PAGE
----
Thodex investors are victims of poor regulation
The Turkish crypto exchange Thodex, which ceased operations on Thursday after its chief executive officer fled to Albania, tells more about Turkish financial regulation than it does about cryptocurrencies.
About $2 billion is missing, according to reports from Bloomberg. However it has not been established that the owner of the exchange stole the money. It is not clear what has happened to the funds, which belong to investors on the exchange.
There is little the Turkish government can do about it. It has allowed Turks to invest in crypto without establishing the appropriate safeguards.
The trading platform is “unable” to continue operations with founder and CEO Faruk Fatih Özer out of the country, the company said in a written statement on Thursday.
While not the largest Turkish crypto exchange, the platform handled a substantial amount of transactions and held a large sum in custody. However, its closure has left the remaining assets of about 390,000 active users “irretrievable”, according to Oğuz Evren Kılıç, who represents a number of Thodex users and has filed a legal complaint on their behalf, the Bloomberg report said.
Thodex was unable to continue commercial operations after Özer failed to transfer his “shares to another investor”, the CEO said in a statement on the company’s website. He blamed the exchange’s financial woes on a “hacking incident” he said happened years ago.
There is, however, a strange and suspect chronology in the events leading up to the closure of the exchange and the flight of its owner.
On March 15, Thodex announced a promotional scheme to attract more investors. The exchange gave out 150 Doge coins, currently worth about $40, to new users who signed up within the period. The company website claims to have paid this out to 4 million users, although the claim is difficult to substantiate.
The promotional drive was reportedly successful, and the exchange allegedly took in a considerable amount of investment right before it failed and its owner absconded.
On April 16, Turkey banned the use of cryptocurrencies for purchases of goods and services, according to a regulation published in the Official Gazette.
But there is no authority in Turkey responsible for regulating cryptocurrency activities, according to the Guden International law firm.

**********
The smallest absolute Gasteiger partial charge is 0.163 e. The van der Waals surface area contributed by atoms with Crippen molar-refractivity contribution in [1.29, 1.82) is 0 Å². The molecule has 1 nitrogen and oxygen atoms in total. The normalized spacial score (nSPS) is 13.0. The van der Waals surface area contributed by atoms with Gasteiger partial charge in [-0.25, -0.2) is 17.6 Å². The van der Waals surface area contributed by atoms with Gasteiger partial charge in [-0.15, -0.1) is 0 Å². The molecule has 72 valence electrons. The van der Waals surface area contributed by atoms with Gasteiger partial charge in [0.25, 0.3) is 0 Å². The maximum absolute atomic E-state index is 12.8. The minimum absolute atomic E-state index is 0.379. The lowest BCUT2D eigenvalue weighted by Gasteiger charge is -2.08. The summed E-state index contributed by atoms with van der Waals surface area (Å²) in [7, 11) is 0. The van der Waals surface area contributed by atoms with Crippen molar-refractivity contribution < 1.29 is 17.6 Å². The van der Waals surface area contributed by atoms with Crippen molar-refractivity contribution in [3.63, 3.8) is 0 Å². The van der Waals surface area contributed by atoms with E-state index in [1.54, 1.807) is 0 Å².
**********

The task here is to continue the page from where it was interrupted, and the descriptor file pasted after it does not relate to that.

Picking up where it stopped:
Turkey’s Banking Regulation and Supervision Agency (BDDK) put out a press release on Bitcoin in Nov. 2013, stipulating that the most utilised type of cryptocurrency didn’t fall under the criteria of electronic money as defined in Law no. 6493 on Payment Securities Settlement Systems, Payment Services, and Electronic Money Institutions, according to the firm, and as such, cannot be audited or administered.
“However there is no legislation specifically prohibiting cryptocurrency and/or cryptocurrency activities regardless of the fact that they are not administrable,” it said.
What this means is that, when you invest in cryptocurrencies in Turkey, you put up your money, and you take your chances.
However the scale of the scandal has required the Turkish government to take action.
Turkish prosecutors have launched an investigation of fraud and forming a criminal organisation for the exchange. The office of Istanbul’s chief public prosecutor said it was probing Thodex following complaints from users who could not access their assets. Television channel Habertürk said that a police cybercrimes unit searched the exchange’s Istanbul offices on Thursday.
While the police investigate, the government made righteous noises.
“The Turkish government should take action ‘as soon as possible’,” Cemil Ertem, senior economic adviser to President Recep Tayyip Erdoğan, told Bloomberg on Thursday. “Pyramid schemes are being established in this area. Turkey will undoubtedly carry out a regulation that’s in line with its economy but also by following global developments.”
There is, however, no evidence of cryptocurrency exchanges in Turkey running a “pyramid scheme”.
Özer hasn’t responded to multiple calls to his mobile phone. Bedirhan Oğuz Başıbüyük, the company’s lawyer, said he didn’t know where Özer was, but that he planned to return only after payments to all users have been made.
Demirören News Agency said Özer fled to Albania on Tuesday, publishing what it said was a photo of the CEO at the airport.
When Başıbüyük asked Özer why he went abroad, the response was that he would have been “either arrested or committed suicide” if he stayed, the attorney told Bloomberg.
“There was a decline in Thodex’s assets. When too many users demanded their money back, the company was unable to meet those,” the Thodex attorney said by phone, describing the situation as a “liquidity problem.”
“From today on, my sole aim is to repay my debt to you,” Özer said in his statement, addressing exchange users. “The day I repay all my debt, I will return to my country and give myself in to justice.”